Fridays on Morning Edition, it never fails. The week's StoryCorps piece fades out to a swell of waterworks from listeners nationwide. We at NPR are far from immune. Go ahead, listen to Host Steve Inskeep's wrap up of this particularly heartening conversation (at 2:35) between a single mom and her daughter and try not to choke up.
StoryCorps is celebrating its 10th anniversary this week, so let's all let loose and have a good cry together tomorrow. Sound good? All you need to do is Tweet, post a photo on Instagram or message nprnews on Snapchat sharing your cry face (note: the photo does not have to be serious or capture real tears, as per our example). Tag it #StoryCorps10, and we'll share some of our favorites.
Before you get snapping, you can prep your ducts with these anecdotes from NPR journalists and staff about StoryCorps:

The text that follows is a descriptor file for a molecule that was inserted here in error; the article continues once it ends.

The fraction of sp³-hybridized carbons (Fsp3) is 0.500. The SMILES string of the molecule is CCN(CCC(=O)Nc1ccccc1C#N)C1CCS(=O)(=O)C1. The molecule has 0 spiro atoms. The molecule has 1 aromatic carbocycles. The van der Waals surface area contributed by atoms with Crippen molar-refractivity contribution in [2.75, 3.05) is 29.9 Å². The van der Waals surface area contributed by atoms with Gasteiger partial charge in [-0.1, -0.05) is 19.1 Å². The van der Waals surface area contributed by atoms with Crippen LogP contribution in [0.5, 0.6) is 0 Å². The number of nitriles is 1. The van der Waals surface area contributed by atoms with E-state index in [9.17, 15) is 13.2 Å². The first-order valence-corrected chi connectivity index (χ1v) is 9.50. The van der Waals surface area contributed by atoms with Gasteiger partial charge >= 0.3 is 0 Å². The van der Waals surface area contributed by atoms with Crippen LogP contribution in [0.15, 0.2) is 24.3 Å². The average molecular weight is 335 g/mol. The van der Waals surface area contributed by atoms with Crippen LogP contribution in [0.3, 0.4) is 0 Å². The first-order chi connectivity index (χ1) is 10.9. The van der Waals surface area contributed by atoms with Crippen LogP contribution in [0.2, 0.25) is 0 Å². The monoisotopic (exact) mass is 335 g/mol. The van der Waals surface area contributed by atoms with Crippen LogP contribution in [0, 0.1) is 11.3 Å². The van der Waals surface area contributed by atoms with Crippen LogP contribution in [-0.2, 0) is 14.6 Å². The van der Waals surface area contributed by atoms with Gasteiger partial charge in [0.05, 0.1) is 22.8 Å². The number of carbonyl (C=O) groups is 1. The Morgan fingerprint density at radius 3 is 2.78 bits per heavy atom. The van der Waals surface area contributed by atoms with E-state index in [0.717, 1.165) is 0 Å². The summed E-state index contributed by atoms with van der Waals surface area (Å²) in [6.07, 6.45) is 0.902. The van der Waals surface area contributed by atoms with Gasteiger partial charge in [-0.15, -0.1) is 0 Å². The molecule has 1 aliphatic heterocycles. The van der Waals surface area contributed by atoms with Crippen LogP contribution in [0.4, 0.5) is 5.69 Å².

Steve Inskeep, Morning Edition host
"Hardly a Friday goes by without StoryCorps prompting messages to me on Twitter - reports of running mascara, of cars stopped by the side of the road, breakfast interrupted, tissue consumed. It's not always that the StoryCorps is sad! I think it is, rather, that StoryCorps is honest, and people feel a connection to it. It's amazing how eloquent people can be when they express the thoughts that so long have been in their hearts."
Shankar Vedantam, NPR Science correspondent
"We cry when we are moved, and we are moved by stories on the radio because radio is an evocative medium that harnesses our imaginations. StoryCorps puts us in the shoes of the people who are experiencing powerful emotions, and human beings are very good at connecting with the emotional states of other human beings. There are probably evolutionary reasons underpinning our capacity for empathy. For those that are curious, this paper talks about a system in the brain that may be responsible."
Tiffanie Luckett, NPR Institutional Giving
"I think I was on my way to my last interview at NPR when this story came on. StoryCorps often makes me cry, but this one made me cry so hard I had to pull the car over. I was already emotionally fragile, because I really wanted to work at NPR, and then this story just put me over the edge completely. It remains among my favorites."